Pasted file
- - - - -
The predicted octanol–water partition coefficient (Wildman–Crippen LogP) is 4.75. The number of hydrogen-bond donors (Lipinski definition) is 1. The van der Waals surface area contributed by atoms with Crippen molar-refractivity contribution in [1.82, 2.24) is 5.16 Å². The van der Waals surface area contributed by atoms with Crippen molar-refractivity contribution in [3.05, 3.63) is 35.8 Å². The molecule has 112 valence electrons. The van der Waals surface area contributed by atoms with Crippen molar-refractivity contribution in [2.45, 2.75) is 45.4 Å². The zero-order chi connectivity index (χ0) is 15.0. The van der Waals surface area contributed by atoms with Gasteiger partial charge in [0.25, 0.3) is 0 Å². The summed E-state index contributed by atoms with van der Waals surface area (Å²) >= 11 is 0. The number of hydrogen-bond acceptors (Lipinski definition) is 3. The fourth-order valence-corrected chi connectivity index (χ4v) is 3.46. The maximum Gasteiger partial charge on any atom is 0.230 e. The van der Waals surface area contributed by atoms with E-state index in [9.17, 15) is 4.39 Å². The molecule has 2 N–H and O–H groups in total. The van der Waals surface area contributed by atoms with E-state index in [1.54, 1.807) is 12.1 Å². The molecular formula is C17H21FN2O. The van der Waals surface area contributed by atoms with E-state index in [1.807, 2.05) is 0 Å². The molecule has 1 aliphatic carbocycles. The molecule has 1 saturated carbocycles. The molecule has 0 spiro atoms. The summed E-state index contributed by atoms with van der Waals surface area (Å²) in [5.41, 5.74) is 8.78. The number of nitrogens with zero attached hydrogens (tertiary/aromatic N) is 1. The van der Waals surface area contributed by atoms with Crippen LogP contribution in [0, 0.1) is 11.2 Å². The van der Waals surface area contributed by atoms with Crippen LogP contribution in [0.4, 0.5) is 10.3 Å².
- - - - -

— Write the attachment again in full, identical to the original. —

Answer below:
The predicted octanol–water partition coefficient (Wildman–Crippen LogP) is 4.75. The number of hydrogen-bond donors (Lipinski definition) is 1. The van der Waals surface area contributed by atoms with Crippen molar-refractivity contribution in [1.82, 2.24) is 5.16 Å². The van der Waals surface area contributed by atoms with Crippen molar-refractivity contribution in [3.05, 3.63) is 35.8 Å². The molecule has 112 valence electrons. The van der Waals surface area contributed by atoms with Crippen molar-refractivity contribution in [2.45, 2.75) is 45.4 Å². The zero-order chi connectivity index (χ0) is 15.0. The van der Waals surface area contributed by atoms with Gasteiger partial charge in [0.25, 0.3) is 0 Å². The summed E-state index contributed by atoms with van der Waals surface area (Å²) >= 11 is 0. The number of hydrogen-bond acceptors (Lipinski definition) is 3. The fourth-order valence-corrected chi connectivity index (χ4v) is 3.46. The maximum Gasteiger partial charge on any atom is 0.230 e. The van der Waals surface area contributed by atoms with E-state index in [9.17, 15) is 4.39 Å². The molecule has 2 N–H and O–H groups in total. The van der Waals surface area contributed by atoms with E-state index in [1.54, 1.807) is 12.1 Å². The molecular formula is C17H21FN2O. The van der Waals surface area contributed by atoms with E-state index in [1.807, 2.05) is 0 Å². The molecule has 1 aliphatic carbocycles. The molecule has 1 saturated carbocycles. The molecule has 0 spiro atoms. The summed E-state index contributed by atoms with van der Waals surface area (Å²) in [5.41, 5.74) is 8.78. The number of nitrogens with zero attached hydrogens (tertiary/aromatic N) is 1. The van der Waals surface area contributed by atoms with Crippen LogP contribution in [0, 0.1) is 11.2 Å². The van der Waals surface area contributed by atoms with Crippen LogP contribution in [0.4, 0.5) is 10.3 Å².